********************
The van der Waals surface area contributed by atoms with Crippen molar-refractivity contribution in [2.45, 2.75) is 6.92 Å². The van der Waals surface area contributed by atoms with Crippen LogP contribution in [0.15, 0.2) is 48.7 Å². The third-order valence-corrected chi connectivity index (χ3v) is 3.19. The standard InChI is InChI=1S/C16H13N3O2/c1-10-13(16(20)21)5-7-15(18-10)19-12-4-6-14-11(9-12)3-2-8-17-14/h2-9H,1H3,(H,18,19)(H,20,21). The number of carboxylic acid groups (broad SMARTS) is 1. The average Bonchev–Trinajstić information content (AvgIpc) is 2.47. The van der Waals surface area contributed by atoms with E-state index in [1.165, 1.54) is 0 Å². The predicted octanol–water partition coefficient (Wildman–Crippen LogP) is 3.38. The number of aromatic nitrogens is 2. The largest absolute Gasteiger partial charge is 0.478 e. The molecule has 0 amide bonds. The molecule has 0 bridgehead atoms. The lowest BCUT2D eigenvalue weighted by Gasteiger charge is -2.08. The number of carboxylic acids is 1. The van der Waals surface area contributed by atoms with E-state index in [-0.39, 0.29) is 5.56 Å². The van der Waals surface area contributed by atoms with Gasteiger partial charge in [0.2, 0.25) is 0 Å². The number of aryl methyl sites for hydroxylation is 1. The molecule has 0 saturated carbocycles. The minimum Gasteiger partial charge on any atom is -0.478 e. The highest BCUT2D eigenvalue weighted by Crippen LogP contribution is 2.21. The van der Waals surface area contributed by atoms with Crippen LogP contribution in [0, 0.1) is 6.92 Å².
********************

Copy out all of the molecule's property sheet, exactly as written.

The van der Waals surface area contributed by atoms with Crippen molar-refractivity contribution in [2.45, 2.75) is 6.92 Å². The van der Waals surface area contributed by atoms with Crippen LogP contribution in [0.15, 0.2) is 48.7 Å². The third-order valence-corrected chi connectivity index (χ3v) is 3.19. The standard InChI is InChI=1S/C16H13N3O2/c1-10-13(16(20)21)5-7-15(18-10)19-12-4-6-14-11(9-12)3-2-8-17-14/h2-9H,1H3,(H,18,19)(H,20,21). The number of carboxylic acid groups (broad SMARTS) is 1. The average Bonchev–Trinajstić information content (AvgIpc) is 2.47. The van der Waals surface area contributed by atoms with E-state index in [1.165, 1.54) is 0 Å². The predicted octanol–water partition coefficient (Wildman–Crippen LogP) is 3.38. The number of aromatic nitrogens is 2. The largest absolute Gasteiger partial charge is 0.478 e. The molecule has 0 amide bonds. The molecule has 0 bridgehead atoms. The lowest BCUT2D eigenvalue weighted by Gasteiger charge is -2.08. The number of carboxylic acids is 1. The van der Waals surface area contributed by atoms with E-state index in [-0.39, 0.29) is 5.56 Å². The van der Waals surface area contributed by atoms with Gasteiger partial charge in [0.2, 0.25) is 0 Å². The number of aryl methyl sites for hydroxylation is 1. The molecule has 0 saturated carbocycles. The minimum Gasteiger partial charge on any atom is -0.478 e. The highest BCUT2D eigenvalue weighted by Crippen LogP contribution is 2.21. The van der Waals surface area contributed by atoms with Crippen LogP contribution in [0, 0.1) is 6.92 Å².